Craig Oliver’s Brexit book is not meant to expose David Cameron’s strategic errors. The former prime minister’s director of politics and communications is at pains to defend his boss’s actions and his own. But his fly-on-the-wall account of the campaign – Unleashing Demons – inadvertently rams home how the dead hand of Downing Street lost the referendum.
Of course, Jeremy Corbyn’s faint praise for the EU was also to blame. So were the lies of the Leave camp, the hostility of much of the press and the BBC’s failure to challenge the Leave side’s arguments adequately. But it was Cameron who called the referendum and Cameron who was the ultimate master strategist of the Remain camp.
Seven bad errors jump out of the book’s pages.
1. Unleashing the referendum demon
Oliver argues that there was no way of avoiding the issue because Tory MPs were rebelling and UKIP was growing as a political force. If Cameron hadn’t promised a vote, “he would have been deposed”.
In other words, the former premier made a Faustian pact to stay in Downing Street and keep right wing nationalists happy. But, as with any deal with the devil, Cameron ultimately had to deliver his side of the bargain. He himself had some glimpses of the troubles ahead. When asked by Oliver in 2015 if he could see any reason not to hold a referendum, he replied: “You could unleash demons of which ye know not.”
There was nothing noble about putting his own interests and those of the Tory party ahead of the country’s. It’s not even certain that Cameron would have been kicked out if he’d taken a different line, say that there would only be a referendum if the voters were clamouring for one – which they weren’t. What’s more, it’s not as though Cameron’s ploy worked: when he lost, he had to resign and he may go down in history as one of our worst prime ministers.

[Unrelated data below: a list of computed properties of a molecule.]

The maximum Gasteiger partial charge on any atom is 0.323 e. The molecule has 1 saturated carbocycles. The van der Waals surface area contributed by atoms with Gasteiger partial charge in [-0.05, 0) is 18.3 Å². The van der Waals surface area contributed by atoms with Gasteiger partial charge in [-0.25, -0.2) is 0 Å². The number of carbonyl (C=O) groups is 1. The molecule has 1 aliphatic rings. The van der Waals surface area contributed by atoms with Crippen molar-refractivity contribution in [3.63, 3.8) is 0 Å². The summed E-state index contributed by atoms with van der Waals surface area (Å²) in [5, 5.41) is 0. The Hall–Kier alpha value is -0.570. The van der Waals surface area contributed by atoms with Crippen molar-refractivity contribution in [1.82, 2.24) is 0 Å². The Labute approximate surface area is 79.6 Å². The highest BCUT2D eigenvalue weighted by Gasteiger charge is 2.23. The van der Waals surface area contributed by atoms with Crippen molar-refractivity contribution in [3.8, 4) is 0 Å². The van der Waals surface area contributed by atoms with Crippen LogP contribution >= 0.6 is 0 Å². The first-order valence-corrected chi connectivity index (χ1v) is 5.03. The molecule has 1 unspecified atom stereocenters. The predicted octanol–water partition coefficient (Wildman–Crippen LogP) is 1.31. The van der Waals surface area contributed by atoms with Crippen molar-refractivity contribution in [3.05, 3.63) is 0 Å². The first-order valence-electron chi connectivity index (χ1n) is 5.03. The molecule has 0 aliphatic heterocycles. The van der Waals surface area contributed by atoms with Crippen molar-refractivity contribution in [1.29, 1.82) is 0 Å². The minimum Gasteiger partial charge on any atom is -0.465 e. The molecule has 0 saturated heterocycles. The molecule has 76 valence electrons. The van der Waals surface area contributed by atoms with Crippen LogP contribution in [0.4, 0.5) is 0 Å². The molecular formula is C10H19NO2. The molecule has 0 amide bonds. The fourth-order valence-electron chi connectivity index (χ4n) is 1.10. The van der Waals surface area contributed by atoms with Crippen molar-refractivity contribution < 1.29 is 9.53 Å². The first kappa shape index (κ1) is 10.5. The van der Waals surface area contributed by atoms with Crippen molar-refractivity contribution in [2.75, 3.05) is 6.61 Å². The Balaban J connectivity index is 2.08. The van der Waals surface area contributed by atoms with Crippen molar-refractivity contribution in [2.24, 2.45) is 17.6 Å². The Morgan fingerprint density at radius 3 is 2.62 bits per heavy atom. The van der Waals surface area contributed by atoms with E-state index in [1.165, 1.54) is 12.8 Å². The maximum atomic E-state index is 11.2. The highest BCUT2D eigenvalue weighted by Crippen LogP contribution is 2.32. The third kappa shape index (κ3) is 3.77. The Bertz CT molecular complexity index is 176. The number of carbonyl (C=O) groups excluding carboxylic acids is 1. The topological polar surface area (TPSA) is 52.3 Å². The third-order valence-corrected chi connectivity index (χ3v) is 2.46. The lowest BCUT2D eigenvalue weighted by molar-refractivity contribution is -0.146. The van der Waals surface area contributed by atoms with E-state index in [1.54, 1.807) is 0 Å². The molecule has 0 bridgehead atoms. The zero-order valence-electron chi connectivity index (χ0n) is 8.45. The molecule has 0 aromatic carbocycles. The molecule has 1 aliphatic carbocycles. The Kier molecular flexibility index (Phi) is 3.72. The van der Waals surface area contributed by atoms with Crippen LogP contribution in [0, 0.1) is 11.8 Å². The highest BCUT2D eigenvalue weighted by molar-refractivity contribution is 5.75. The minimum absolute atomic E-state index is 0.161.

2. Renegotiation charade
Cameron’s next error was to pretend that he would call for Britain to quit the EU if he couldn’t renegotiate our terms of membership satisfactorily. This fooled neither the voters, who saw through the dishonesty, nor our EU partners, who spotted the bluff.
What this charade meant was that the prime minister couldn’t campaign for Remain during the autumn and winter of last year, when the Leave camp was firing its first salvoes. It also meant he was skewered by questions on the lines of: “How could it be so disastrous to leave the EU when only a few months ago you were saying ‘I rule nothing out’?”
Oliver makes clear there was never any realistic chance that Cameron would back Leave. He also reveals that the prime minister himself knew how years of endless Brussels-bashing was going to make for a tough campaign: “His analysis is that everyone, including him, has traded on having a go at ‘Europe’ for years.”
The honest approach would have been for Cameron to say, as soon as he promised the referendum, that he believed we were better off in the EU, and to explain why. This would also have been smart as he would then have had three years instead of four months to turn around public opinion.
He could still have called on the EU to reform. In fact, by working on such an agenda for three years and by taking a constructive rather than a confrontational approach to our EU partners, he probably would have achieved more.
3. Stronger In takeover
The official Remain campaign, Stronger In, was weak. Cameron therefore decided to bolster it by injecting his own team, led by Oliver, into it. Before the prime minister had come out for “in”, his director of communications was working out how his team would “dock” with the Stronger In crowd. As the campaign progressed, Oliver became the organisation’s shadow director, telling it what to do at critical points.
This meant that Downing Street’s priorities became the Remain camp’s priorities. But what it thought was good for Cameron was not good for Britain.
4. Avoiding blue-on-blue rebuttal
Downing Street was anxious to avoid “blue-on-blue” attacks – Tories going head-to-head with one another. According to Oliver, this was to avoid a Tory psychodrama. “The media would love it and it would blot out almost every other story,” he told me at a dinner recounted in his book, when I advocated stronger rebuttal of the lies being spewed out by Michael Gove and Boris Johnson.
If Cameron had played the man not the ball, such attacks would have been counterproductive. But the failure to squish Gove when he said we send £350 million a week to the EU or that Turkey was scheduled to join the EU in 2020 was a terrible error. Vote Leave kept shooting balls into the wide open goal.